12 states ban together to fight Obama’s order on transgender bathroom use in schools
The fight for transgender kids use of the correct bathroom in schools hasn’t been an easy one, even with the Obama administration ordering the Department of Education to follow medical standards and allow them to use the restroom aligned with their gender identity.
Today, 12 states, lead by Texas, are suing the department of ed over the new policy and today argued in court to block the order passed down by Obama. Those against the policy and cosigned on the lawsuit include Harrold Independent School District in Texas; the Arizona Department of Education; the Heber-Overgaard Unified School District in Arizona; Wisconsin; Maine Governor Paul LePage; Kentucky; Mississippi; Oklahoma; Louisiana; Alabama; Georgia; Tennessee; West Virginia; and Utah.
All the plaintiffs say the new policy violates other student’s privacy and endangers them from predators.
“This President is attempting to rewrite the laws that were enacted by the elected representatives of the people, and is using the threat of losing federal funding to get schools to fall into line,” said Texas Attorney General Ken Paxton who is leading the legal fight against Obama and the Department of Ed. ”That cannot be allowed to continue.”
Meanwhile, medical professionals agree that trans kids, who already suffer from some of the highest suicide rates in the country, should be allowed to use the restroom aligned with their gender identity and concerns about abuse of the system are overblown. check out more from medical professionals by HRC below:
Here in Richmond, LGBTQ youth advocates like Ted Lewis at ROSMY have been fighting for trans kids bathrroom rights for some time. His group agreed with the new regulations saying “it’s always best to do whats in the best interest of the child.”
“We feel like honoring a child’s gender identity is what’s best and that includes allowing them to participate in line with their gender identity,” Lewis told GayRVA when the regulations were released.
This policy, according to Lewis, lines up with a Department of Justice announcement made back in 2014 which already reaffirmed transgender protections under the “sex” clause in title IX. But rather than the 2014 statement saying “you can’t discriminate,” the new guidance is specific in details with advice for uninformed educators.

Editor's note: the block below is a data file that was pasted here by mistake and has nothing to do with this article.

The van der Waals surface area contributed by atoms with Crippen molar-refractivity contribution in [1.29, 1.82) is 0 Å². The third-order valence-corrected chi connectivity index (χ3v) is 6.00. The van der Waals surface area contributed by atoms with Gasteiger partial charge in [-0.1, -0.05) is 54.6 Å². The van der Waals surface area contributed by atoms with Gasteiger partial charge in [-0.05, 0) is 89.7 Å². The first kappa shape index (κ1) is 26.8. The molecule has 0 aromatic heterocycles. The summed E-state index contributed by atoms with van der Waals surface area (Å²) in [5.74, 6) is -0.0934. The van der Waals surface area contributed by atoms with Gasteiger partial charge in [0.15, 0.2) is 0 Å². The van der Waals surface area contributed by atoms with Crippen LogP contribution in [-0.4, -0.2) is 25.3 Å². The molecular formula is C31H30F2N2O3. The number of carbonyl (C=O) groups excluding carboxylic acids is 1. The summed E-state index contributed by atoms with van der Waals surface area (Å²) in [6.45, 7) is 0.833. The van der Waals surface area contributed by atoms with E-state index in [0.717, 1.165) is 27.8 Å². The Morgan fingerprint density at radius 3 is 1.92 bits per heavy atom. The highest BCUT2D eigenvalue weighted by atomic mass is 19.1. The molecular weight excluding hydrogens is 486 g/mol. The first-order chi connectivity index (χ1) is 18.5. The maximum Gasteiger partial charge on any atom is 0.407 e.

Meanwhile, down in Texas, pushback against the move from the group of conservative lawmakers and states is present.
“Texas and 12 other states, governors of states and political jurisdictions have filed a meritless lawsuit against multiple federal agencies seeking to preserve the ability to discriminate against a highly vulnerable population – transgender elementary and high school students and transgender employees,” said members of Lambda Legal; American Civil Liberties Union (ACLU) and ACLU of Texas; Transgender Law Center; National Center for Lesbian Rights (NCLR); and GLBTQ Legal Advocates & Defenders (GLAD) in a joint statement released after today’s hearing.
“We are urging this court to protect transgender students and workers and allow them to enjoy a safe and discrimination-free education and workplace. We filed an amicus brief in this case because we oppose the efforts of state officials to manipulate the federal court system in order to skirt well-established law in their home circuits that affirms and respects the rights of transgender students and employees. We urge the court to deny the states’ request for a preliminary injunction.”
Virginia has its own horse in the race as the case of Gavin Grimm, a 16-year-old transgender student is currently suing the Gloucester County School board after they enacted a policy which forced him in the the girls room, aligning with his birth gender, not his gender identity.
Things were boding well for Grimm and the ACLU and Lambda Legal teams representing him until the Supreme Court denied a stay on the policy last month. Now, as Grimm prepares to return to school, he’ll have to use the girls restroom and lorckerrooms or a bathroom in the nurses office which he believes unfairly stigmatizes him.
“We are disappointed that the Court has issued a stay and that Gavin will have to begin another school year isolated from his peers and stigmatized by the Gloucester County School Board just because he’s a boy who is transgender,” said a statement on the ACLU’s website after the SCOTUS announcement was made. The battle for Grimm started over a year ago and wont see its actual first day of court until January of next year.
“We remain hopeful that Gavin will ultimately prevail,” stressed the VA ACLU. If Grimm does win his fight, it would be a landmark victory for trans youth around the country, but the Supreme Court’s recent ruling has put all of that into question.
“What’s unfortunate about this rescission (of policy) is that it sends a message to transgender students that the administration doesn’t respect them, does not have their backs.”March 7, 2017
- Virginia trans bathroom case sent back to lower court thanks to Trump’s guidelines move, March 6, 2017
- Devos becomes unlikely ally as Trump prepares to rescind transgender bathroom guidelines for public school, February 22, 2017
- Trump administration withdraws support in transgender bathroom use appeal, February 11, 2017
- Prev Sistah Sinema to screen ‘Saving Face’ at Capital Ale House 8/21
- Next Poll: North Carolina anti-trans bathroom law continues to be overwhelmingly unpopular
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